Newer configurations of the Hellbringer tend to eschew the specialist equipment to devote more of its 28 tons of pod space to weapons. Interestingly, the Hellbringer‘s dissemination also included Inner Sphere armies, with the G configuration sporting an Inner Sphere-built Improved Heavy Gauss Rifle. By the Dark Age era, Clan Sea Fox readily provided the aging Hellbringer to any customer willing to pay for it.  

hellbringer A

Amongst the Home Clans, however, the Hellbringer has largely been replaced by the Ebon Jaguar, a superior design that offers similar speed and firepower with far greater armor protection while maintaining a 65-ton gross weight. In 3121, the Jade Falcons attempted to improve their favored design with the Loki Mk II. Also known as the Hel, the Loki Mk II drops the Hellbringer‘s engine to a 260XL (resulting in a running speed of 64 kph) to devote even more of its pod space to weapons. The primary Loki Mk II configuration mounts twin Gauss Rifles alongside twin ER Large Lasers with a Streak SRM-4 for lighter targets. The Hel’s B configuration is even more powerful thanks to a Long Tom artillery cannon mounted in the right arm. Ferro-Fibrous armor improves the Hel‘s protection over its progenitor, but it still remains a relatively fragile heavy ‘Mech. 

The Hellbringer marks a logical extreme for Clan designs emphasizing offense and mobility over defense. While the Hellbringer‘s primary configuration offers its pilots a curious array of equipment, most would likely be better served by a few more armor plates. Today, Hellbringers are the preferred mount for elderly Clan ‘MechWarriors looking to die in a blaze of glory or younger warriors too foolish to consider their own mortality.

And as always, MechWarriors: Stay Syrupy.

stay syrupy

Your BattleTech News Roundup For December, 2021

Well, another year has come and gone. This is where we normally wax nostalgic over the past year and look forward to 2022, but I’ll be honest, 2021 wasn’t all that great and 2022 isn’t shaping up to be much better. With COVID counts where they’re at, we’re certainly getting off on the wrong foot.

But I will offer some hope. Initial reports are calling Omicron slightly less deadly than previous COVID strains, so if the pattern holds with the 1918 flu pandemic, future COVID strains will continue to get milder and milder until it’s basically just another disease. To be clear, influenza still kills plenty of people each year, but it’ll be manageable to the point where things return to some semblance of normal, albeit where vaccines and masks are way more common.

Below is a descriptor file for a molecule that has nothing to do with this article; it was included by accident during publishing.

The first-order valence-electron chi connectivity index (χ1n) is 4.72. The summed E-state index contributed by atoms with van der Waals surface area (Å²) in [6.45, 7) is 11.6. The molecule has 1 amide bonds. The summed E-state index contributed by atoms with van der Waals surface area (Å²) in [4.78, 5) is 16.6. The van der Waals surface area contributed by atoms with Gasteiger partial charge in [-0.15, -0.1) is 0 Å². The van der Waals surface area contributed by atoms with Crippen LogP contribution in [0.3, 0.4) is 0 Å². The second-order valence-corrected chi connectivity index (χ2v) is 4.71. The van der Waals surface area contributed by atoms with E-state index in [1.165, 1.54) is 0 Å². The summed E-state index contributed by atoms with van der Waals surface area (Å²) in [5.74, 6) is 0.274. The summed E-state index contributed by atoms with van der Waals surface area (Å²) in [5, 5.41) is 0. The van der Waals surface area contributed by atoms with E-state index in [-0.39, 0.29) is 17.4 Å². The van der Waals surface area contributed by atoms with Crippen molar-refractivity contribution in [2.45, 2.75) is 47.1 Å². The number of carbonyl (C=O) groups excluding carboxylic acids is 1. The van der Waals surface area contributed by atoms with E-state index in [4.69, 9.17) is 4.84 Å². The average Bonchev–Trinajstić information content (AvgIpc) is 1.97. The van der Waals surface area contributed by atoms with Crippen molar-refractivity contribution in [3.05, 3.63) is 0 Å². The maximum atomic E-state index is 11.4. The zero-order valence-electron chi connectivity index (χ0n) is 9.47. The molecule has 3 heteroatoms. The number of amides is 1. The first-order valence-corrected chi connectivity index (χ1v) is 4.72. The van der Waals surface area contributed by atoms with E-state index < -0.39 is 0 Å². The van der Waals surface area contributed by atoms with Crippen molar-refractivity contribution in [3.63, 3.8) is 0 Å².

It took two years for the 1918 flu to get to that point, so while 2022 probably won’t be great (certainly not at the beginning), we might see things improve by the end of 2022 and into early 2023. Hopefully.

In the meantime, Sarna will continue to be your one-stop shop for the best BattleTech news. Let’s see what happened in December.

Gingerbread Spider Goes Brrrrrr

The Gingerbread Spider: A Mechwarrior Dubstep Rock Opera
Watch this video on YouTube.

We’ll start off this last news blast of the year with some festive content sent in by a reader. Elfcat presents “The Gingerbread Spider.” It’s sort of like “The Nutcracker,” only the ballet is being performed by a light ‘Mech that was designed to fly. Almost.

I wouldn’t say that SPD-5K is a meta build, but it’s certainly effective as part of a light ‘Mech wolfpack. It’s also great for picking off stragglers that might have had most of their armor stripped from LRMs or taking fire. 

Personally, I think the Mist Lynx-G is the better Heavy Machine Gun platform, but to each their own. 

MechWarrior Online Is Giving Away A Lot Of Stuff Over The Holidays

MechWarrior Online Hellebore Outpost Preview
Watch this video on YouTube.

There’s a DropShip full of MechWarrior Online news to close out the year. First up, a patch was released earlier in the month that added MechWarrior Online‘s first new map in years. Called “Hellbore Outpost,” this map brings unparalleled verticality to an engagement. Cliffs, canyons, and raised platforms mean that fire can come from any angle, with geological formations providing ample cover for an ambush. I’ve only played it a few times, but so far I find it an interesting addition to the usual playlist.

Along with the new map comes the fifth quirk pass, and it hits some of my favorite ‘Mechs. The Quickdraw, JagerMech, Summoner, Firestarter, and Annihilator have all had their quirks adjusted. The Quickdraw in particular is finally viable in today’s meta and I quite enjoy my laserboat QKD-5K. It’s great when a bad ‘Mech turns good.

Single heat sinks also received a buff as part of this update, so certain Inner Sphere assault ‘Mechs will find it more useful to use single heat sinks than doubles.

And keeping with MechWarrior Online tradition, the holiday season brings back the Stocking Stuffer event for another year. The event is simple: play games and unlock rewards based on your match score. The more you get in a match, the more stockings you uncover. Stockings can include C-bills, MC, skill points, experience, premium time, and more. Now is the most rewarding time of the year to play MWO, but be sure to get your games in before Jan 4 when the Stocking Stuffer event ends.

But we saved the best part for last. MechWarrior Online is giving away two free ‘Mechs for everyone who logs in between December 26 and January 4 to play one match. The Mauler MAL-2P and Marauder IIC-A can be yours along with 25 Stocking Stuffers, 6.5 million C-bills, 1,250 MC, and seven days premium time. Oh, and both ‘Mechs come with a 30% C-bill boost too.